(Sen) - Orbital Sciences Corporation (Orbital, NYSE:ORB) is planning to roll out its Antares rocket Monday 1 October to the launchpad at NASA's Wallops Flight Facility in Virginia, in readiness for its first flight due to take place in the next couple of months.
The Antares flight is a test under NASA's Commercial Orbital Transportation Services (COTS) program under which the space agency is working with commercial companies to deliver cargo to the International Space Station (ISS).
Orbital, which operates a number of smaller launch vehicles, has been developing the Antares rocket and the Cygnus spacecraft that will one day be loaded with cargo for the space station.
Before Orbital can start supplying the space station for real it must prove it is a safe and reliable transport system, which means it will have to pass phase 1 of COTS, development and demonstration. Phase 1 consists of two demonstartion flights - the first is for Antares to put the Cygnus freighter into orbit and for the cargo ship to return safetly to Earth. The second flight - currently set for December 2012 - will see Cygnus attempt to berth with the ISS in the same way SpaceX did with its Dragon spacecraft in May this year.
If the demonstration phase goes according to plan, Orbital will be cleared to begin delivering supplies to the space station under its Commercial Resupply Services (CRS) contract with NASA. Awarded in December 2008, the company has an agreement with NASA to resupply the orbiting complex 8 times. Orbital anticipates making its first cargo supply in 2013.
llustration of Orbital's Antares rocket on the launchpad at NASA Wallops. Credit: Orbital Sciences Corporation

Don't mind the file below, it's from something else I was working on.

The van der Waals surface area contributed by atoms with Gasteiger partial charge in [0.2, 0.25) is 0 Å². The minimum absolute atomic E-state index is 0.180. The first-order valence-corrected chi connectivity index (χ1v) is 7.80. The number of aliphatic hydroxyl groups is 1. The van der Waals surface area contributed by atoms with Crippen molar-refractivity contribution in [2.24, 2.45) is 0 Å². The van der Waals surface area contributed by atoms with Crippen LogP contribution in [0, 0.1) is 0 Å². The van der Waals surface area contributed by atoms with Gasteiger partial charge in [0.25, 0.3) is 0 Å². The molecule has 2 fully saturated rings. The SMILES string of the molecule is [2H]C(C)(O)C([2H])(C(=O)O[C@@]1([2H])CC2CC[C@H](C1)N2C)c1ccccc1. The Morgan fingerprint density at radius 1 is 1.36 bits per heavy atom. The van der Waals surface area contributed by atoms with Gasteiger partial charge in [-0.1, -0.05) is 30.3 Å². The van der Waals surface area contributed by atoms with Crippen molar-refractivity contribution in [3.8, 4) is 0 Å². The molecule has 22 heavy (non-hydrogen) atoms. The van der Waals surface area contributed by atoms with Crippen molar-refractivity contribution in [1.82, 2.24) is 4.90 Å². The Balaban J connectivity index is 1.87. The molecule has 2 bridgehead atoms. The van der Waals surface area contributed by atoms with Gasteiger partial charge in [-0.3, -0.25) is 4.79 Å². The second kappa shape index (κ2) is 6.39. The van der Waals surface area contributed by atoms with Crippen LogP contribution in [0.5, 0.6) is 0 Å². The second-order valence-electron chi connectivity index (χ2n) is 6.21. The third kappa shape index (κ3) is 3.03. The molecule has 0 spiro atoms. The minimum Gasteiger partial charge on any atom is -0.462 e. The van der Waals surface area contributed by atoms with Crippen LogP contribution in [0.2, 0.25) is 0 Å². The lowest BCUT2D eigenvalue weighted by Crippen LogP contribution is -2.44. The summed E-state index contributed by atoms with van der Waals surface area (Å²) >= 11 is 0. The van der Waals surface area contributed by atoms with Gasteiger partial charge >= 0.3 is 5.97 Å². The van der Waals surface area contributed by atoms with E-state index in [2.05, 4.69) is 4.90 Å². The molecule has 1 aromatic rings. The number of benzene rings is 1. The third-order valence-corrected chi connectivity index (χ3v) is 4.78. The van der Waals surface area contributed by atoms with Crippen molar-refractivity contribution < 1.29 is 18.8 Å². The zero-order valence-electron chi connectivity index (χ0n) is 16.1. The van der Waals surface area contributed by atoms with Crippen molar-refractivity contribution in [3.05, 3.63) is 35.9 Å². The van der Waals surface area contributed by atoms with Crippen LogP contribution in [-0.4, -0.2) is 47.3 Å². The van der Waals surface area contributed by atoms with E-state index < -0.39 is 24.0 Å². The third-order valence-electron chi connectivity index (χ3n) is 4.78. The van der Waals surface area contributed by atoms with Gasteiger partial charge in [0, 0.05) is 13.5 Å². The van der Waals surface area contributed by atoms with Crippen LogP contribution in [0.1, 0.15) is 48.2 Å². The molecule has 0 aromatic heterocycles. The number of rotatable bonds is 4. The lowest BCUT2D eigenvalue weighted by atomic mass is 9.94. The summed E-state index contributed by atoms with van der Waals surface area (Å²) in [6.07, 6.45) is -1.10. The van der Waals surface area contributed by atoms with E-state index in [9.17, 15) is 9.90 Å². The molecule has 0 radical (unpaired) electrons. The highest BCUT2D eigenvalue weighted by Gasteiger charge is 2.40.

The Antares launch vehicle can carry over 5 tonnes to Low Earth Orbit, while the Cygnus spacecraft will be capable of delivering 2.7 tonnes of pressurized cargo to the space station. Antares is a two stage vehicle with the launcher's design accommodating an optional third stage. In developing the rocket Orbital has drawn from its engineering experience and launch technologies that have been utilised successfully on its others launchers, Pegasus, Taurus and Minotaur.
NASA's COTS program is part of its strategy of using private companies to deliver cargo and astronauts to low-Earth orbit, in particular the International Space Station. COTS was created in 2006 and SpaceX was selected as its first partner under the program. Another company, Rocketplane-Kistler (RpK), was also selected in 2006 but the agreement with RpK was later terminated after it failed to complete financial and technical milestones. A second competition was held to select a new funded commercial partner which resulted in the selection of Orbital in February 2008.
Whilst Orbital prepares for its first demonstration flight, SpaceX's Falcon 9 rocket is scheduled to launch its Dragon cargo ship on October 7 to fulfil the first of 12 resupply missions under its NASA contract.